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MSE’s Academy of Money
MSE’s Academy of Money

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7.1 Annual Percentage Rate (APR): the key comparator for borrowing decisions

You’ve seen that borrowers must repay to the lender both the principal sum and the interest. On top of this there are often extra costs. Some come from ‘arrangement’ fees and intermediary (broker) fees when you get a loan in the first place and others, in certain circumstances, arise if you repay the loan before the end of the term.

The image is a photo of a car showroom with three cars in shot. The car on the right-hand side has ‘0% APR’ written in large print and underlined on the windscreen.
Figure 8 APRs are important when considering different ways of borrowing

Given these different potential charges, and the possible differences in the timing of repayments of borrowed money, it’s important to have a good means of comparing the total cost of debt on different debt products. Fortunately, there is a way to create like-for-like comparisons and assess which debt product is most appropriate. This is known as the Annual Percentage Rate (APR) of interest. This takes into account not only the interest rate charged on money borrowed but also when, and how often, interest is paid during each year. The APR also takes into account any other compulsory charges that are contractually part of a loan agreement.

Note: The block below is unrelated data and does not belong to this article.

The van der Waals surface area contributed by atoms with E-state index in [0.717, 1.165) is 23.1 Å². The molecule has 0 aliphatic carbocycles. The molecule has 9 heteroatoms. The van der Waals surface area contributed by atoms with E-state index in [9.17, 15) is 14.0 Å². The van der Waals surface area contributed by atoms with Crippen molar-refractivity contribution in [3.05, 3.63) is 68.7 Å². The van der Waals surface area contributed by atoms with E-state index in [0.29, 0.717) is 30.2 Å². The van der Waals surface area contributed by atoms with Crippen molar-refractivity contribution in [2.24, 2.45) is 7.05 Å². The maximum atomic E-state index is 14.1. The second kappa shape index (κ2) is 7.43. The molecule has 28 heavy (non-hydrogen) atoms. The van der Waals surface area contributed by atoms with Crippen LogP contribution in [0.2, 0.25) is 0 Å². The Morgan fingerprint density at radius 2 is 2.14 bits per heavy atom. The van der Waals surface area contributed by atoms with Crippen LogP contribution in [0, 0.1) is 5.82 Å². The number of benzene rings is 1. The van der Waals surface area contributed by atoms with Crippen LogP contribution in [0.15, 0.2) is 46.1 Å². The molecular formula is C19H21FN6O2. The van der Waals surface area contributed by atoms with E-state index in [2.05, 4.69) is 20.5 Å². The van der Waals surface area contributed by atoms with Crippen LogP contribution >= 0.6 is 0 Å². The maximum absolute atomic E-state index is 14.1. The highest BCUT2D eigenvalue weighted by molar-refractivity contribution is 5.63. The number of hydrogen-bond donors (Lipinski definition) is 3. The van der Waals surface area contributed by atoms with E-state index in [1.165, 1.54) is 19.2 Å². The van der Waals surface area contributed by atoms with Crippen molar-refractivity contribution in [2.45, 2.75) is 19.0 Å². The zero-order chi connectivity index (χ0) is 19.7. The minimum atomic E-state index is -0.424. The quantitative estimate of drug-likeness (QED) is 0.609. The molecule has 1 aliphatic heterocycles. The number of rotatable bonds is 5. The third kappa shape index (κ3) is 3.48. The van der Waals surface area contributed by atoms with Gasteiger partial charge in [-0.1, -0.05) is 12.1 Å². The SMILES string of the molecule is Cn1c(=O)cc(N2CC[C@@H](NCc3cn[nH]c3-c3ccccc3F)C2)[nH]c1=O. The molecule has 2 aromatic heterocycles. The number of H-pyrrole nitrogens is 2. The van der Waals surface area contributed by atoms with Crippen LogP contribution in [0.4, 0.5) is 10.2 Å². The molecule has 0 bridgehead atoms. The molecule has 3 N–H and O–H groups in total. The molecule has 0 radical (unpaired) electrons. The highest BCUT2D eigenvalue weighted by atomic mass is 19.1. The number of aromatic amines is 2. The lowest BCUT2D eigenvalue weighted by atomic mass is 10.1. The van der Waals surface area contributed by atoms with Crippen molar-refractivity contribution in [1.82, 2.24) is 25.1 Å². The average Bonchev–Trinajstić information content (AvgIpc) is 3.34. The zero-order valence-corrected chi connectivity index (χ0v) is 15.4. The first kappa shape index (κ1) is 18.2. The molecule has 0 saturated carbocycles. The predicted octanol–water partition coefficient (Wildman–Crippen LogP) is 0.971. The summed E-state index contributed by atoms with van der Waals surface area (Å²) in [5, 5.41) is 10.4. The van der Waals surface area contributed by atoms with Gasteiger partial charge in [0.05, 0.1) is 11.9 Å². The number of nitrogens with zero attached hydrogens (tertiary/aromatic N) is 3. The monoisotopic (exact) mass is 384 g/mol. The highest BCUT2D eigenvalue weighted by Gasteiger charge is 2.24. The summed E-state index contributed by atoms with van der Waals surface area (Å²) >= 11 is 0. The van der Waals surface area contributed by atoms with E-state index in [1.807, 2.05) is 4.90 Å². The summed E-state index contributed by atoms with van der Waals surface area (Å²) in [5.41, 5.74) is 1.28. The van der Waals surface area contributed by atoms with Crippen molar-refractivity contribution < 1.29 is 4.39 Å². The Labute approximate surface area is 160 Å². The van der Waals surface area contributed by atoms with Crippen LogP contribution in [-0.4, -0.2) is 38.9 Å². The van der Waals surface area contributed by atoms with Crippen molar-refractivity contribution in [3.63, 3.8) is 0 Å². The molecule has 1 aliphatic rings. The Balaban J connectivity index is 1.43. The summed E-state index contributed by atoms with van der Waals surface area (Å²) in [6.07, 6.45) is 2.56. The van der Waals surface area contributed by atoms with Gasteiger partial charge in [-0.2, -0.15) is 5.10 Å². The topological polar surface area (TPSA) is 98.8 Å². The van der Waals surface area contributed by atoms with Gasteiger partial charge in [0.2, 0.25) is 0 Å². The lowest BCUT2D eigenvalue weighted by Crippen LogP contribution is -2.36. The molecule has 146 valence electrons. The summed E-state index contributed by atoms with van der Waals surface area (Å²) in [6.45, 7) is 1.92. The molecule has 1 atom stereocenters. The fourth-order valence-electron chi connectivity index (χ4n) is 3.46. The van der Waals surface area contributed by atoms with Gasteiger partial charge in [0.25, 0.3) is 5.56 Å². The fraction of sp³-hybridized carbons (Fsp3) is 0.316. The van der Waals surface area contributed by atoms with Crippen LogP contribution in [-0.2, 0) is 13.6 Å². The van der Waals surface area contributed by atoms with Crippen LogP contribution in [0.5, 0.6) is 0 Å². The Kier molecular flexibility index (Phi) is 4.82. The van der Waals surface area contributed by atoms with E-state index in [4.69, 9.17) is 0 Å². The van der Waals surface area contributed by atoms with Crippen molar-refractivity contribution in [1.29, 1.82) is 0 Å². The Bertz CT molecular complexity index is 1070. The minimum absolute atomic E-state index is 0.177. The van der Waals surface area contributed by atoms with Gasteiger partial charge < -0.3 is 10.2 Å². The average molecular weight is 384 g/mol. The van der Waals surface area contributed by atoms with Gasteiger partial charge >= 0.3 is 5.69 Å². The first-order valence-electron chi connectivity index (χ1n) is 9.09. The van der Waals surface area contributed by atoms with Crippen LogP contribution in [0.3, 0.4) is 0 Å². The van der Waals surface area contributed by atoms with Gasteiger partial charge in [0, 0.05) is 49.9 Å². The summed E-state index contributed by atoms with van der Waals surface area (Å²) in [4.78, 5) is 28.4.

While useful with loans and credit cards, an APR as a comparator is not infallible. On mortgages, for instance, it assumes you stick with that mortgage provider for the full term and pay the standard variable rate when an introductory rate ends. The reality is many people never pay that standard rate – as they tend to switch mortgage before it’s charged - so there is little to be gained from comparing a mortgage cost over 20 years or more.

Note that APR does not include:

  • optional charges, such as buildings insurance, that is not required as part of a mortgage package (though you don’t need to get it from your mortgage provider).
  • ‘contingent’ charges, such as early repayment charges, that depend on certain circumstances and that would become payable only in situations that are not applicable to all lenders.

Generally, a low APR means lower costs for the borrower. You will see the APR set out in posters and other advertisements for debt products, helping consumers to make comparisons between them.